Early in May 2020 I completed a course in Psychological First Aid in Disaster Management in the Caribbean. It was a virtual course offered through a partnership between the Pan American Health Organisation (PAHO) and the World Health Organisation (WHO). This free, self-learning course is a useful tool that can help first responders provide assistance to individuals “experiencing psychological distress” during and after crisis events.
Dr. Maria Ziegler is the Caribbean Development Bank’s Operations Officer for Gender and Development. She explained that Caribbean people face major tropical storms and other disasters every year; and that this course was designed for “everyone who wants to be active and help”. Dr. Elisa Prieto is the Advisor for Non-Communicable Diseases and Mental Health of the PAHO Caribbean Subregional Office. She also noted that this course was a “proven tool to support volunteers, first responders and community leaders in helping affected persons….”
What is Psychological First Aid (PFA)?
According to the course notes, Psychological First Aid (PFA) is “a humane, supportive response to a person who is suffering.” It is not professional counselling and it does not require that people who need help retell their experiences.” Rather, it is focused on listening to what people have to say and simply being available. PFA is based on several core themes:
- Providing practical care and support;
- Assessing the needs and concerns of people;
- Helping people to tend to their basic needs;
- Listening to what people have to say;
- Offering comfort to those in need;
- Facilitating connections to information;
- Protecting people from harmful situations.
Why is This Course Relevant?
The purpose of the course is to provide a standardized framework for first responders and professionals in the disaster management field. As a result, it will help them to “deliver psychological and social support for individuals in crisis situations.” Crises can occur at any time and may present psychological difficulties for persons who face them. Therefore we must be ready for both the physical and psychological impacts.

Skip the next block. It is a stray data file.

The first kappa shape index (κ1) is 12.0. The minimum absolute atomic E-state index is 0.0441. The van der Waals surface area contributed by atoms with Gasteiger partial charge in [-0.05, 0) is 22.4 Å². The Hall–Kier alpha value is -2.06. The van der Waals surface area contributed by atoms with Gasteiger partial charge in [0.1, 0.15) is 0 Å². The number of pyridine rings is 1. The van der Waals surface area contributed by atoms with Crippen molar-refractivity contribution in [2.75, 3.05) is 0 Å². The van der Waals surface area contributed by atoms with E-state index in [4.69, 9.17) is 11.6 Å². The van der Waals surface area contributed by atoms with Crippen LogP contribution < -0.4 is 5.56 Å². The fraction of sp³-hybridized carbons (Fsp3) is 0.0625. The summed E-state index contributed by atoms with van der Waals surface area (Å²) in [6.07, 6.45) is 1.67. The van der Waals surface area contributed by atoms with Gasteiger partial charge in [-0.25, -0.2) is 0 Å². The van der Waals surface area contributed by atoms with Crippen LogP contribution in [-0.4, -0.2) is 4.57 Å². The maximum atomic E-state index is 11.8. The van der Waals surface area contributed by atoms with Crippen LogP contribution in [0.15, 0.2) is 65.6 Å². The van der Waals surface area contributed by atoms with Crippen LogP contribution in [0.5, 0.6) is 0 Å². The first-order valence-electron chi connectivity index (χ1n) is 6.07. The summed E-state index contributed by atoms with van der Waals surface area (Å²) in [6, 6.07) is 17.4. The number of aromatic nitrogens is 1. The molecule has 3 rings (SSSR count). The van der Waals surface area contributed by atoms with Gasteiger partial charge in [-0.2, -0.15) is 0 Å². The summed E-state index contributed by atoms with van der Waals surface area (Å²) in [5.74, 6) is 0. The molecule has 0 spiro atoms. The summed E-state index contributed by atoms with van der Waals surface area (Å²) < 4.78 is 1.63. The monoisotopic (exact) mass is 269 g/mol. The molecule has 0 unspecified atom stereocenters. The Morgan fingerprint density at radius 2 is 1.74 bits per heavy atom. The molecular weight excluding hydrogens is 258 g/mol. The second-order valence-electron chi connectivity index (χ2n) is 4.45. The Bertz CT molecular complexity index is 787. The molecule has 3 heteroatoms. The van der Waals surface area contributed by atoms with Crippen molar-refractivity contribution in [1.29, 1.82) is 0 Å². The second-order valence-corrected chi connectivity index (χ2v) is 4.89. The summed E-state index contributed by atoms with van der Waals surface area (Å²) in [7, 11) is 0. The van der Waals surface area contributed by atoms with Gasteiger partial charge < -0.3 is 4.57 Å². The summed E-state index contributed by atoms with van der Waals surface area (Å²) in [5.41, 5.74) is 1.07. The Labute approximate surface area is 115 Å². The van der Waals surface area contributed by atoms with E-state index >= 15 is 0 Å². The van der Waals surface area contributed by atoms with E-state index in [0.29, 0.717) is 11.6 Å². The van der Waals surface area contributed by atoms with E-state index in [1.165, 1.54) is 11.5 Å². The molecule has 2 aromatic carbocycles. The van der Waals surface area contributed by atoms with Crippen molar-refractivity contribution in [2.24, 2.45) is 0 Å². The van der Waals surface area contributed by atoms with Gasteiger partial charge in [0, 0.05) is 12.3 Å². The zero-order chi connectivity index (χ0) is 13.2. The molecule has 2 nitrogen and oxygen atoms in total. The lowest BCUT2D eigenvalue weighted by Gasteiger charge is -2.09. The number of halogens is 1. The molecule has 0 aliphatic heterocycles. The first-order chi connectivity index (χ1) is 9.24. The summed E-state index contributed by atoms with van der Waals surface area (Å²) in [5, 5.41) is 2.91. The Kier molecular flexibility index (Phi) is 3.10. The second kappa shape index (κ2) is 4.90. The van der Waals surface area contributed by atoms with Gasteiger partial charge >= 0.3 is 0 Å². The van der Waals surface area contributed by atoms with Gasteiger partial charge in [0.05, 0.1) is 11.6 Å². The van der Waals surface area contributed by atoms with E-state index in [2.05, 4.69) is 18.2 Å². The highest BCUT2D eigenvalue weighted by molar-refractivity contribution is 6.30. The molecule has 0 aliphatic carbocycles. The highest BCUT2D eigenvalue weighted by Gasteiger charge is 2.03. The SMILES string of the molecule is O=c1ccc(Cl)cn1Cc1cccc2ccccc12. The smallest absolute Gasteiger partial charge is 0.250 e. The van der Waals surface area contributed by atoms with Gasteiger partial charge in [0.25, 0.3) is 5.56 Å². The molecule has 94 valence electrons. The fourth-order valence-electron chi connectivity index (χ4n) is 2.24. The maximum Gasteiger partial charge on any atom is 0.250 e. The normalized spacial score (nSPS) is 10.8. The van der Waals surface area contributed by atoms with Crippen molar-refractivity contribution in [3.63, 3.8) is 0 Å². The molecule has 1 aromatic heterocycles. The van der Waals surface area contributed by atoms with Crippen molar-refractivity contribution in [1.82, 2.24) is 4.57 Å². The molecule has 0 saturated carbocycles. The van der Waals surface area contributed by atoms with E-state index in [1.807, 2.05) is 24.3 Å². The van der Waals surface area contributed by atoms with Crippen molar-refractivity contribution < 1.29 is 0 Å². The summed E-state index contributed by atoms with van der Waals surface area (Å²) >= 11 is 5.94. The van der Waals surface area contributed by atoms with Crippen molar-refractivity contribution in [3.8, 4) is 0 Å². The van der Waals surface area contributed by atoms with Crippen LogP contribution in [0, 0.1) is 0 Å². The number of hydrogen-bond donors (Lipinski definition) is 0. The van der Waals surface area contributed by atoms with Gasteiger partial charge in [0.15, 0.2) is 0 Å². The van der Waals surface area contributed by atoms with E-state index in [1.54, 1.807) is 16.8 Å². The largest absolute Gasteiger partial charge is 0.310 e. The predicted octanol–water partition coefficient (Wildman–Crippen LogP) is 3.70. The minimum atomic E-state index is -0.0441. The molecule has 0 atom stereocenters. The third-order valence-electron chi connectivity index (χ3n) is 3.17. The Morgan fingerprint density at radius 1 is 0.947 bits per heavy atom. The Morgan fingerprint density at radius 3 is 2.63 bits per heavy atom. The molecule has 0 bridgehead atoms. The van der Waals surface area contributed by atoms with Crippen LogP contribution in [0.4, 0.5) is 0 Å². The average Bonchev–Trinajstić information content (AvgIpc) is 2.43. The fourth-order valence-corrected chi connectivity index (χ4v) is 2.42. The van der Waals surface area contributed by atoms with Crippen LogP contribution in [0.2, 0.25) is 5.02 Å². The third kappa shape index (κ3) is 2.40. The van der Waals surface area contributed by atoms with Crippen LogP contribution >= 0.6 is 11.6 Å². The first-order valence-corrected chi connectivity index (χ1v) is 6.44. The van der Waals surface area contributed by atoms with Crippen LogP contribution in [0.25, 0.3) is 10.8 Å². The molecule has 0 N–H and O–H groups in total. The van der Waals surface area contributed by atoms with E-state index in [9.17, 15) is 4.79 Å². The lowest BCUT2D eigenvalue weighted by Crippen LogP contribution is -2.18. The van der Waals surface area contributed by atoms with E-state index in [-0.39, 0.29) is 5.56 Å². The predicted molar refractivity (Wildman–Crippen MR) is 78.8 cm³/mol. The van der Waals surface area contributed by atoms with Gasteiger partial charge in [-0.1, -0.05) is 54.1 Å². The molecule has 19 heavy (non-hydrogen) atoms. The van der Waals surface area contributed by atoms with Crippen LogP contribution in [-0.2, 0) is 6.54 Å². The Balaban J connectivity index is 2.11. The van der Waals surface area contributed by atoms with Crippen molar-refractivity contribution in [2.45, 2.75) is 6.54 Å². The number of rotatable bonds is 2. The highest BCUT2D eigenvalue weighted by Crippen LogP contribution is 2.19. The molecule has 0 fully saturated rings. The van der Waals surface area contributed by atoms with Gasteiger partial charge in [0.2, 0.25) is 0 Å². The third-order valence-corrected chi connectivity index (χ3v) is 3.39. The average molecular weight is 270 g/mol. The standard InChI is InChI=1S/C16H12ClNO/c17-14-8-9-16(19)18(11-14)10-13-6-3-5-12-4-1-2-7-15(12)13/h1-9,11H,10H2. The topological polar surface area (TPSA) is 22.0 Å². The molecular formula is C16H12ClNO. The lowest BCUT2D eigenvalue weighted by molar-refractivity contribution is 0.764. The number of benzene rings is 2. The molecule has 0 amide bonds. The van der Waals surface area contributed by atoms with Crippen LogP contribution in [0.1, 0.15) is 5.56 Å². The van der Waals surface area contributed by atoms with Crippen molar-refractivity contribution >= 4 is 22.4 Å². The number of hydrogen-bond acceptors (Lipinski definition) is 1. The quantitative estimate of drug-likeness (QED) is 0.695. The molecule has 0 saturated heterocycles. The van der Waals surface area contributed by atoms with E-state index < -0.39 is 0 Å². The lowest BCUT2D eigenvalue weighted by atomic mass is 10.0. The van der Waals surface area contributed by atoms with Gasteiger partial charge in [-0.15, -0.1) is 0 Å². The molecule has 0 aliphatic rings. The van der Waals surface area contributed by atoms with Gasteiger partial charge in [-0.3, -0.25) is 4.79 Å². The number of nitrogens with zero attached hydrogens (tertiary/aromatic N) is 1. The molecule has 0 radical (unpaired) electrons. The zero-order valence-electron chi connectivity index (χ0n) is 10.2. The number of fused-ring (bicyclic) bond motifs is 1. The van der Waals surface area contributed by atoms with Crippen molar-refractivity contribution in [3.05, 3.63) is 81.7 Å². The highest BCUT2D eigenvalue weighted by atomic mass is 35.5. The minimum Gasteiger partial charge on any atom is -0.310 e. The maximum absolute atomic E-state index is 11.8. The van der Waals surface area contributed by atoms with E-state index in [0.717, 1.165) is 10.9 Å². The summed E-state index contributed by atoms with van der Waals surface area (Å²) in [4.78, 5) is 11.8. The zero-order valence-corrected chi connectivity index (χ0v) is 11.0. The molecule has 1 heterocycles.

Disaster management professionals and people living in the Caribbean and the United States who face tropical storms, are very aware of the trauma that is associated with tropical weather events. In addition to the physical damage (e.g. the destruction of homes, buildings and other infrastructure); there is also the unseen psychological damage. As a result, knowing how to respond to people during and after a crisis is a useful skill that can possibly alter the outcome of the situation.
Psychological First Aid (PFA) Course Review
The objectives of the courses are to:
- Define Psychological First Aid (PFA);
- Describe factors to consider in providing PFA;
- Discuss the process of providing PFA;
- List actions PFA providers take to care for self and colleagues;
- Identify individuals with special needs;
- Apply PFA to various crisis scenarios.
The ten (10) hour PFA course was designed for persons who may find themselves in a position to offer psychological and social support in a crisis. Consequently, the target audience as outlined in the course programme, includes relief agency volunteers; teachers; and religious leaders.
The course consists of six modules and the structure is as follows:
- Understanding PFA (1 hour);
- How to Help Responsibly (1 hour);
- Providing PFA (3 hours);
- People who likely need special attention (2 hours);
- Caring for Self and Colleagues (1.5 hours);
- Practicing PFA Skills (1 hour)
At the end of the module, there is a final examination consisting of twenty (20) multiple choice questions. The pass mark for the course is 70%. However, participants can re-take the exam as many times as necessary to achieve the passing grade. Additionally, students who successfully pass the course and complete all requirements will be issued with a course completion certificate.
To sign up for the course, please visit the Virtual Campus for Public Health.